1 March 2023, 18:15-20:00
Register start 30 January 2023
Register end 28 February 2023
Intentional destruction of cultural heritage has a long history. Contemporary examples include the Bamiyan Buddhas in Afghanistan, mosques in Xinjiang, China, mausoleums in Timbuktu, Mali, and Greco-Roman remains in Syria. Cultural heritage destruction invariably accompanies assaults on civilians, making heritage attacks impossible to disentangle from the mass atrocities of genocide, war crimes, crimes against humanity, and ethnic cleansing. Both seek to eliminate people and the heritage with which they identify.
The new book Cultural Heritage and Mass Atrocities, edited by James Cuno and Thomas G. Weiss, assembles thirty-eight experts from the heritage, social science, humanitarian, legal, and military communities. Focusing on immovable cultural heritage vulnerable to attack, the volume’s guiding framework is the Responsibility to Protect (R2P), a United Nations resolution adopted unanimously in 2005 to permit international intervention against crimes of war or genocide.
Essays consider the global value of cultural heritage and document recent attacks on people and sites in China, Guatemala, Iraq, Mali, Sri Lanka and Afghanistan, Syria, and Yemen. Comprehensive sections on vulnerable populations as well as the role of international law and the military offer readers critical insights and point toward research, policy, and action agendas to protect both people and cultural heritage.
At this book launch – co-organized with the University of Geneva Law Faculty, the UNESCO Chair in the International Law of the Protection of Cultural Heritage at the University of Geneva and Getty Publications – one of the book’s editors will discuss cultural heritage and mass atrocities with contributors to the book and specialists.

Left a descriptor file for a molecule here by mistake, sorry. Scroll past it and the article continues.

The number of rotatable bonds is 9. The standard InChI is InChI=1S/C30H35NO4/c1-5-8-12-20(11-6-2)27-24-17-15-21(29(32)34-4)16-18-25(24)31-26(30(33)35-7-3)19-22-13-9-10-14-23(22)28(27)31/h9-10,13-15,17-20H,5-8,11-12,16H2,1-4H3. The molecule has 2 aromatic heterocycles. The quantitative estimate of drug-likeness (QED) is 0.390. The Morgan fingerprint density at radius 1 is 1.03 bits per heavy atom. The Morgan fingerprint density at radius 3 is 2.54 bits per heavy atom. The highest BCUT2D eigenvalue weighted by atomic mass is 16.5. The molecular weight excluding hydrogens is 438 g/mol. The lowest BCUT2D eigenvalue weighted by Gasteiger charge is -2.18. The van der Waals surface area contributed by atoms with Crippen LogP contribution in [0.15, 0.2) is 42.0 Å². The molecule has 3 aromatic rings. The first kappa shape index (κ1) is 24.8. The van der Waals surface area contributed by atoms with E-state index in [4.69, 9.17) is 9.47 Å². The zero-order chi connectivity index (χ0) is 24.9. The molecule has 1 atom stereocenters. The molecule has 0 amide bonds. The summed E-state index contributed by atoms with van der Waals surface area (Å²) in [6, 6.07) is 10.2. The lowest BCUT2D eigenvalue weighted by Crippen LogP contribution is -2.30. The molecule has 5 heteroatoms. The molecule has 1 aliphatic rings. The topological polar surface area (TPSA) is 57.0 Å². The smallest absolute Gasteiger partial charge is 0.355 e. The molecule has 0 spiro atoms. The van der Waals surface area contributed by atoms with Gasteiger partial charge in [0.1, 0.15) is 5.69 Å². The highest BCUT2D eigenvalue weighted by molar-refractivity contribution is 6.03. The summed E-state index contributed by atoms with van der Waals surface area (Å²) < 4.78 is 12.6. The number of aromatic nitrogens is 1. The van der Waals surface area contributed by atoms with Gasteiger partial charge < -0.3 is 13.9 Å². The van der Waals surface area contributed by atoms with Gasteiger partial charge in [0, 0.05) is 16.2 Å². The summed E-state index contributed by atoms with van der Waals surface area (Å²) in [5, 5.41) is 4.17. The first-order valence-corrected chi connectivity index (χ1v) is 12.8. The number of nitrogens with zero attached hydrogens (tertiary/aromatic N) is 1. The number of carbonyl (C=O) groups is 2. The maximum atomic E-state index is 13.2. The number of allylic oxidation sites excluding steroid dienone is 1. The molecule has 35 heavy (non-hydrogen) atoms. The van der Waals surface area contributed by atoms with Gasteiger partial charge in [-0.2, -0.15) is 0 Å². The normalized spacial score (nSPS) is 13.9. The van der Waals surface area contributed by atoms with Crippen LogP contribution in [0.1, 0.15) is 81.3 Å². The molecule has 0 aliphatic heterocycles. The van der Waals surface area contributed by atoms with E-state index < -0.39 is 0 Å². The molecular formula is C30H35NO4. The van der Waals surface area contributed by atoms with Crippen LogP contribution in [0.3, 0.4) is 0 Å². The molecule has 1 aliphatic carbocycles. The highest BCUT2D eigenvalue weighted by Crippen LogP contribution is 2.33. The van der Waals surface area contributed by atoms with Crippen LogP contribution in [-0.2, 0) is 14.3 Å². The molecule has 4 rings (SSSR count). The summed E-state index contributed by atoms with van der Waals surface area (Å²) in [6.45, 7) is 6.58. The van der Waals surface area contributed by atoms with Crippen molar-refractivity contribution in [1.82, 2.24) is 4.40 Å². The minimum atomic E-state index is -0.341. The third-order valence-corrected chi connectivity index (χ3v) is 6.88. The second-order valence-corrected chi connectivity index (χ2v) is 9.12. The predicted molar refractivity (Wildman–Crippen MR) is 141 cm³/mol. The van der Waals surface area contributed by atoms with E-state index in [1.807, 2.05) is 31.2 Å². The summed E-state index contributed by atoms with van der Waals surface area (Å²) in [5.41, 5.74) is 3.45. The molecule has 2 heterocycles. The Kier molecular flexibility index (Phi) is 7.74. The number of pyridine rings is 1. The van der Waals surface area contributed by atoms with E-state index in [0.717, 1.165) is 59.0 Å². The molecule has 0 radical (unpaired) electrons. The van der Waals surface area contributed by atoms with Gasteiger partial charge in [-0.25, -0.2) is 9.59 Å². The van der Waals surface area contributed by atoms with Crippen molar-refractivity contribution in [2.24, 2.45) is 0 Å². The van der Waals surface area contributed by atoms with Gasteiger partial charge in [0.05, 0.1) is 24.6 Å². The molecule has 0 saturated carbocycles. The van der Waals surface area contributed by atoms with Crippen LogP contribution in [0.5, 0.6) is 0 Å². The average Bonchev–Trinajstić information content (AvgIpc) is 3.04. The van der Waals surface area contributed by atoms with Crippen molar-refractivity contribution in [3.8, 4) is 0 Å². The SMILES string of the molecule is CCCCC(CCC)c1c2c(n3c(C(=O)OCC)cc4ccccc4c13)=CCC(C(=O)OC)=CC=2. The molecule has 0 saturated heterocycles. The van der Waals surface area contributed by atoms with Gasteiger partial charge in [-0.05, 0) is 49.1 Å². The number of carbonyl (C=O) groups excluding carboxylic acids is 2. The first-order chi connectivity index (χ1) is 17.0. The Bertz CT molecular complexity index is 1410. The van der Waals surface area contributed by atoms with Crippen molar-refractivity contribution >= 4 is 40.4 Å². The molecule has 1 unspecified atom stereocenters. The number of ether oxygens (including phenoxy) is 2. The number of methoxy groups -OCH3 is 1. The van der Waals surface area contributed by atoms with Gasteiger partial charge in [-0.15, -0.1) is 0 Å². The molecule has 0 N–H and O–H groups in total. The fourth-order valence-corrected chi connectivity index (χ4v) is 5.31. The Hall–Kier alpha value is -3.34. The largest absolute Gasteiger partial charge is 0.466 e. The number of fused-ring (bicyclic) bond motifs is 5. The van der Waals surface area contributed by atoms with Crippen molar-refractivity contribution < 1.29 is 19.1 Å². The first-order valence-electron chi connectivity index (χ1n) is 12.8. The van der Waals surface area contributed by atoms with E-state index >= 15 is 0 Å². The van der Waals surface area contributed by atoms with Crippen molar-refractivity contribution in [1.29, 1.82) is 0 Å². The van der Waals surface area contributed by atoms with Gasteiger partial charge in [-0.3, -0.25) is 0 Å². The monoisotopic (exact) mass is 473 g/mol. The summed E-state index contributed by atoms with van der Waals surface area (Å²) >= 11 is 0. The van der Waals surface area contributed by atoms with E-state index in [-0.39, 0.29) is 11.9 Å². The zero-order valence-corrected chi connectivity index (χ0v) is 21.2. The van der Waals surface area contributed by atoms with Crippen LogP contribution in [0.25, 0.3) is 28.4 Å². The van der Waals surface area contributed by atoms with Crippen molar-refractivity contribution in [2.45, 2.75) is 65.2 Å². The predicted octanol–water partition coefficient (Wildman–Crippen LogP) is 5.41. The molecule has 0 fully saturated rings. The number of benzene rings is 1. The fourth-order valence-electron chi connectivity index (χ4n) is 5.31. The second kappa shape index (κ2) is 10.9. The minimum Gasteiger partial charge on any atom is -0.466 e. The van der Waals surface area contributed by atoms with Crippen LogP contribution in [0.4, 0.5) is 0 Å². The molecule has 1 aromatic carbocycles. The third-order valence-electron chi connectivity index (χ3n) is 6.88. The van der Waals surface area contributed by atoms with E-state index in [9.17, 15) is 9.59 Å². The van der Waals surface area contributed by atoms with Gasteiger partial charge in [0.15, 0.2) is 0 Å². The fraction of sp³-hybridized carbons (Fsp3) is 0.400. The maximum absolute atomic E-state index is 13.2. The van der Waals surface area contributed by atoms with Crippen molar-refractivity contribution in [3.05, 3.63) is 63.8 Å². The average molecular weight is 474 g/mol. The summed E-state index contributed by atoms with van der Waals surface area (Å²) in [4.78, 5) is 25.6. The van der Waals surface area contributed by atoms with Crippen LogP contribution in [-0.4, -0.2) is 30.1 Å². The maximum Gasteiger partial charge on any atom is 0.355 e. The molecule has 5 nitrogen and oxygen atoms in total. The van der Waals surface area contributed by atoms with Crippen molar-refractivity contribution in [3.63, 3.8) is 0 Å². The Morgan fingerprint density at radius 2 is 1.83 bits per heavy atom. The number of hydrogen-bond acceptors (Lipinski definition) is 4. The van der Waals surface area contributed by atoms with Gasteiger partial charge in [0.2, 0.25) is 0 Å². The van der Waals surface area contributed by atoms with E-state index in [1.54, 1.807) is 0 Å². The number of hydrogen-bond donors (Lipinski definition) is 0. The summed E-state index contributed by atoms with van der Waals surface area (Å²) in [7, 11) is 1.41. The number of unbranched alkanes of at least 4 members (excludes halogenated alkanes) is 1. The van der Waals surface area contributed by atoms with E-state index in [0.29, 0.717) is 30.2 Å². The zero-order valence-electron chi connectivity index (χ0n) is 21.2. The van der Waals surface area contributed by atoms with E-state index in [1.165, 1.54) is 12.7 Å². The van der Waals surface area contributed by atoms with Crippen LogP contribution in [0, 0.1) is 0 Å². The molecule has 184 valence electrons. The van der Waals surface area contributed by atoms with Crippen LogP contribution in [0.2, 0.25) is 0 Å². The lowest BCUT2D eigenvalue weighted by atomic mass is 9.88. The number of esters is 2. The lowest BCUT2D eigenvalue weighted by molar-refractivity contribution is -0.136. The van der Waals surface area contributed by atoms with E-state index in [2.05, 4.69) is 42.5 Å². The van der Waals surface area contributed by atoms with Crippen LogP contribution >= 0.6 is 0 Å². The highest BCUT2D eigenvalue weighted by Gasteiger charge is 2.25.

The Geneva Academy PhD Forum is a space that gathers PhD researchers and experts – in Geneva and beyond – who work in the scientific focus area of the Geneva Academy.
2023 will be a busy year for us. Discover what we are up to and some topical issues we will address and work on via our research, Geneva Human Rights Platform and master’s programmes.
This IHL Talk will explore various issues related to the potential establishment of a 'Special Tribunal for Aggression' and will discuss whether it is the best or most appropriate option to make sure that the crime of aggression does not go unpunished.
This online short course discusses the extent to which states may limit and/or derogate from their international human rights obligations in order to prevent and counter-terrorism and thus protect persons under their jurisdiction.
This online short course examines and discusses the main criminal jurisdictions fostering individual legal accountability for international crimes.
Dave Klassen/The EITI
This project aimed at identifying and clarifying policies and practices for states and businesses, including public and private investors, across the full ‘conflict cycle’ and the ‘protect, respect and remedy’ pillars of the UN Guiding Principles on Business and Human Rights.
This project aims at staying abreast of the various military technology trends; promoting legal and policy debate on new military technologies; and furthering the understanding of the convergent effects of different technological trends shaping the digital battlefield of the future.